BOSTON - Now that we have celebrated the paper anniversary of same-sex marriage in Massachusetts, may we pause for a moment to admit that the opponents were right: Same-sex marriage is proof of a crisis in traditional marriage.
But gay marriage is not the cause of the crisis, it's a consequence. The true culprit is, well, Cupid.
Until about two centuries ago, the institution of marriage was considered far too important to leave up to the emotions of two people. Marriage was about economics and politics, and more than anything else, it was about creating new in-laws.
To see how far we've strayed from the rule of in-laws to the rule of love, just compare the 16th-century Romeo and Juliet to the 21st-century Shrek 2. In our modern fairy tales, a father is expected to support a love match even if his daughter marries an ogre. Any mother who interferes is a Monster-in-Law.
As Stephanie Coontz points out in her lively new book Marriage: A History, at some point, "love conquered marriage."
The original support for a love match, she writes, was to "make marriage more secure by getting rid of the cynicism that accompanied mercenary marriage and encouraging couples to place each other first in their affections and loyalties."
From the get-go, social conservatives warned of disaster. If love was the only criterion, people who hadn't fallen in love might remain single, people who had fallen out of love might demand divorce and even homosexuals could lay a claim to marriage. As Ms. Coontz says, they were right. They were just 200 years early.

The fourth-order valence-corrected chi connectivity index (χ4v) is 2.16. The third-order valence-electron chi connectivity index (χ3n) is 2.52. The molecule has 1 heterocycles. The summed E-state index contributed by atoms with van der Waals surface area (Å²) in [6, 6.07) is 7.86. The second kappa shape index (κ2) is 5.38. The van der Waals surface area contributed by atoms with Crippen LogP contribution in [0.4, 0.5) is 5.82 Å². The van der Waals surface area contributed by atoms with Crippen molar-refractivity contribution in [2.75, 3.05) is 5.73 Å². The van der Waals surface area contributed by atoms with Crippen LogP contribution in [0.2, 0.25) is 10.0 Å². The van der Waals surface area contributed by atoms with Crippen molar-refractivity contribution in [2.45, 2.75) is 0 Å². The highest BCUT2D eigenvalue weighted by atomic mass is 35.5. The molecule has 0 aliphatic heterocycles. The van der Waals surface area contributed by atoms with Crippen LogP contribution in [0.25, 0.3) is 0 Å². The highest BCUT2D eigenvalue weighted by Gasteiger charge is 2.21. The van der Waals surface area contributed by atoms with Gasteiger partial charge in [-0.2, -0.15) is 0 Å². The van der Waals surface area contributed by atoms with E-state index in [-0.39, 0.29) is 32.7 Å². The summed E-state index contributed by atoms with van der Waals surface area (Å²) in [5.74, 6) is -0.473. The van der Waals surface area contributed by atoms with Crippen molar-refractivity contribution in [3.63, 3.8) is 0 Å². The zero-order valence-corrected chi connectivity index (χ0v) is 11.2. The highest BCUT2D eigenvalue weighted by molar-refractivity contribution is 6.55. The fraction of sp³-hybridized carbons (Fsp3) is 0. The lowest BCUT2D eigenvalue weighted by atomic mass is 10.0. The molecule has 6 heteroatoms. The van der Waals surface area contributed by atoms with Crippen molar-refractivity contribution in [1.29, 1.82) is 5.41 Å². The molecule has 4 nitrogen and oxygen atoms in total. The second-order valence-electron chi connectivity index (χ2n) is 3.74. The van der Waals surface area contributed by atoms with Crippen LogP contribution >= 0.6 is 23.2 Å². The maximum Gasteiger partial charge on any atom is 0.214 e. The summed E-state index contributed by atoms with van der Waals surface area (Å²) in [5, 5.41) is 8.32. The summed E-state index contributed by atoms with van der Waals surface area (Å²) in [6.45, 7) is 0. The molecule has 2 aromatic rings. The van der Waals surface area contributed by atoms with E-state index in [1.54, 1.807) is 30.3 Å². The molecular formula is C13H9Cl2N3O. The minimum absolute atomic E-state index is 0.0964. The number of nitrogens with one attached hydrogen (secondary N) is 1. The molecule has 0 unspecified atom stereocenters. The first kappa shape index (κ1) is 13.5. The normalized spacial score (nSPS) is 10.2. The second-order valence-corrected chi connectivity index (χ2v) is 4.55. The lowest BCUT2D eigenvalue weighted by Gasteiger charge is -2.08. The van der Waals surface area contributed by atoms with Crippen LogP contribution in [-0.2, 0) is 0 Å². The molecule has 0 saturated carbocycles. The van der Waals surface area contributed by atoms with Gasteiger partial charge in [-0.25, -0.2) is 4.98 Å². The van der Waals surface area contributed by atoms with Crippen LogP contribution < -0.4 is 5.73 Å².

Gradually, the truly traditional marriage was transformed into the "love-based, male-breadwinner marriage" that we now label traditional. It was held in check by the economic dependency of wives, the unreliability of birth control and penalties for having children out of wedlock. In the last 40 years, all of this too was changed ... by heterosexuals.
"Heterosexuals said marriage should be about love. Heterosexuals claimed the right to decide whether to have children. Heterosexuals said marriage wasn't about gender roles but about individualized relationships," says Ms. Coontz. "Then gays and lesbians said, `Knock, knock. You are talking about me.'"
The backlash that mobilized to ensure that marriage was not between two "people" but between a man and woman also draws a bead, or an arrow, on love. Indeed, running through the tirades is the warning that if marriage is based on love alone, we'll have marriage between people and their pets.
But opponents need more than a constitutional amendment banning same-sex marriage to shore up traditional marriage. They need to roll back everything from female independence to divorce, birth control and the ideal of marriage as primarily a personal relationship. While some are happy to do just that, you can't choose one strand from the fabric of history.
As Ms. Coontz notes, what makes marriage more attractive to people today is inexorably entwined with what makes it more vulnerable: "our high standards for a loving, mutually supportive, lifelong connection between two people."
The anxiety about the stability of marriage speaks to the longing for a buffer in the winds of individualism. It raises questions that go to the heart of life: Who will be there for me? Whom can I depend on? The importance of marriage in society says a good deal about the longing for commitment in a transitory world.
James Dobson of Focus on the Family has countered by insisting that "the homosexual agenda is not marriage for gays. It is marriage for no one." But the nearly 6,200 gay couples who got married in Massachusetts this year suggest quite the opposite. Marriage, with all its vulnerability, remains the gold standard of relationships.
Over the years, same-sex marriages will be subject to the usual ups and downs, risks and rewards. But now, love has everything to do with it.
Ellen Goodman is a columnist for The Boston Globe. Her column appears Mondays and Thursdays in The Sun.